‘Every Hand an Adventure’, Professor Emma Cayley presents her inaugural lecture
Professor Emma Cayley gives her inaugural lecture on medieval playing cards and manuscripts
On Thursday 11 May, Professor Emma Cayley gave her inaugural lecture, entitled ‘Every Hand an Adventure: Making Meaning in Medieval Manuscripts’ at the University of Leeds.
Professor Cayley is the Head of the School of Languages, Cultures and Societies, as well as Professor of Medieval French, at the University. Her areas of expertise include, but are not limited to, medieval French literature, particularly late-medieval poetry. She has published extensively in this field, including a monograph in 2006 on Alain Chartier and medieval debate poetry, titled Debate and Dialogue: Alain Chartier in his Cultural Context. Additionally, she is experienced in medieval manuscript studies, the history of the book, and digital humanities, which are all evidenced in this lecture.
After she thanked her family, friends, and colleagues, Professor Cayley started with an overview of medieval manuscripts and manuscript fragments, emphasising the themes of chance and choice, or serendipity and skill. She likened the survival of manuscripts, manuscript fragments, and playing cards to games. In games, chance determines the outcome as much as skill does, and in manuscript history, chance relates to the surviving material, while skills relates to the used and needed skills. She also directed the audience to her lecture's title, ‘Every Hand an Adventure', where every hand means the script, the text, the material; and where every adventure refers to the detective-like work of piecing the fragments back together to create a narrative.
Professor Cayley explained that for some manuscripts, survival came in the form of fragments, frequently used to strengthen the covers and spines of incunabula (early printed books). Even in our contemporary society, manuscripts are deliberately fragmented and sold as individual leaves.
From this, she moved on to discuss the history of play in the Middle Ages, including its depiction. She mentioned, for example, Alfonso X's thirteenth-century Libro de los juegos (‘Book of games'), which shows medieval people playing chess and cards. Professor Cayley further explained that the images of play, such as in the Libro, reflected medieval society. The same was true for the images on a pack of cards, whether palying cards or tarot cards.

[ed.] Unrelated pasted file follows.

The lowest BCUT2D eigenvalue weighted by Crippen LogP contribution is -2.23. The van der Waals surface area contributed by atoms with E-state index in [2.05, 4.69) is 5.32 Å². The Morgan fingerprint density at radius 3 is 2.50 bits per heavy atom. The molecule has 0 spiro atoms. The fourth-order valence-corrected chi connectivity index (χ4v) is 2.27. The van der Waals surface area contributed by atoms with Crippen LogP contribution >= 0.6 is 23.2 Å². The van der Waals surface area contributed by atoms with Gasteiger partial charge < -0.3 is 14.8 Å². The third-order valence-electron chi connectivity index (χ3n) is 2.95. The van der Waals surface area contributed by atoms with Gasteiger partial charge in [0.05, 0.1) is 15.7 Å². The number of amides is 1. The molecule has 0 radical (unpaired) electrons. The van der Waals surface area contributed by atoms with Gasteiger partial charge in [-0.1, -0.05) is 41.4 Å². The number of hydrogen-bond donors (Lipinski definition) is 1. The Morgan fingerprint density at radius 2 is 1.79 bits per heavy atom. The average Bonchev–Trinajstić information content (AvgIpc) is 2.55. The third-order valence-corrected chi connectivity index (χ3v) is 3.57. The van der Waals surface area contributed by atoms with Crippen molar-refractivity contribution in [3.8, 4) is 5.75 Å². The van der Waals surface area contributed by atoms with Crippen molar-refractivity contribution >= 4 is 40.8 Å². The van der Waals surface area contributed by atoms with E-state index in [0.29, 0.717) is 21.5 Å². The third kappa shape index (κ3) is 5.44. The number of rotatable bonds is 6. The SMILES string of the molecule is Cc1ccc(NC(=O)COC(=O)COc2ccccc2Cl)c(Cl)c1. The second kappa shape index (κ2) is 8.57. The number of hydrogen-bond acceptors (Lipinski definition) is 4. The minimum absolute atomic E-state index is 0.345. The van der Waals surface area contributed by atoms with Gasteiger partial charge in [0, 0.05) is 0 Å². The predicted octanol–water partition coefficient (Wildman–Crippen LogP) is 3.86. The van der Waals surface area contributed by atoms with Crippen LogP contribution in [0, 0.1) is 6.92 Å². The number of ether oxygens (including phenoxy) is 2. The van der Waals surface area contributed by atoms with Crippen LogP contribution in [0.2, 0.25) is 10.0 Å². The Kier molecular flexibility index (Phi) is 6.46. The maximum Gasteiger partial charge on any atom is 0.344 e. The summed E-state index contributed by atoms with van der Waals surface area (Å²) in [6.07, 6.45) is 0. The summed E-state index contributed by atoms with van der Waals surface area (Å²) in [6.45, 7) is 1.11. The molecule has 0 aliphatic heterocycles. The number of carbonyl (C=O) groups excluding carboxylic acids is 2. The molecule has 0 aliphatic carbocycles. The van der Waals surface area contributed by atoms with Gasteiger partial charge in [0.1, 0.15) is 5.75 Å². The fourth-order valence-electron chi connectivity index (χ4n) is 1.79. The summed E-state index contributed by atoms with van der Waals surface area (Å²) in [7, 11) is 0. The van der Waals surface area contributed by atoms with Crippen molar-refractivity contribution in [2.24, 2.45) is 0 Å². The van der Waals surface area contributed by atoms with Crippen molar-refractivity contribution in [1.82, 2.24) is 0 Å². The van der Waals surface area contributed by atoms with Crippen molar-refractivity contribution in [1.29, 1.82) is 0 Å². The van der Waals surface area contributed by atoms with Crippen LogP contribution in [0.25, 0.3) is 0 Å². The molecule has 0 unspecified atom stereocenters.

Playing cards first came to the West from China, possibly in the fourteenth cenutry. They spread throughout Europe, and consequently their appearance depended on their place of production. Despite this, their presence and use was universal across regions as well as society. Whereas chess was seen, and depicted, as a game for society's higher classes, cards could be played by anyone.
But cards did not only survive as objects of play, Professor Cayley explained. They additionally were used to strengthen bindings, as material to secure charters, as models for manuscript illumination, and reused for moinaie de carte (cards as money).
Following on from her last point, for the final section of the lecture, Profesor Cayley returned to the topic of manuscript survival and fragmentoloy. As she stated earlier, manuscripts survive in various forms, such as full manuscripts and fragments, but besides their objectual survival, manuscripts display ownership and use. This includes animal traces, such as cat paw-prints, and human traces, such as annotations and traces of sweat.
The research into manuscripts, their fragments, and other materials such as cards is a long-standing practice. However, Professor Cayley advocated for the importance of digital afterlives. She herself has been involved in the Ripon Cathedral Fragments project (presented on 4 February 2003) and the Digital Explorations Project (ongoing), which have both emphasised the importance of digital humanities in the preservation and study of history.
Professor Cayley concluded her lecture with an emphasis on the relationship between (playing) cards, chance, choice, and manuscripts.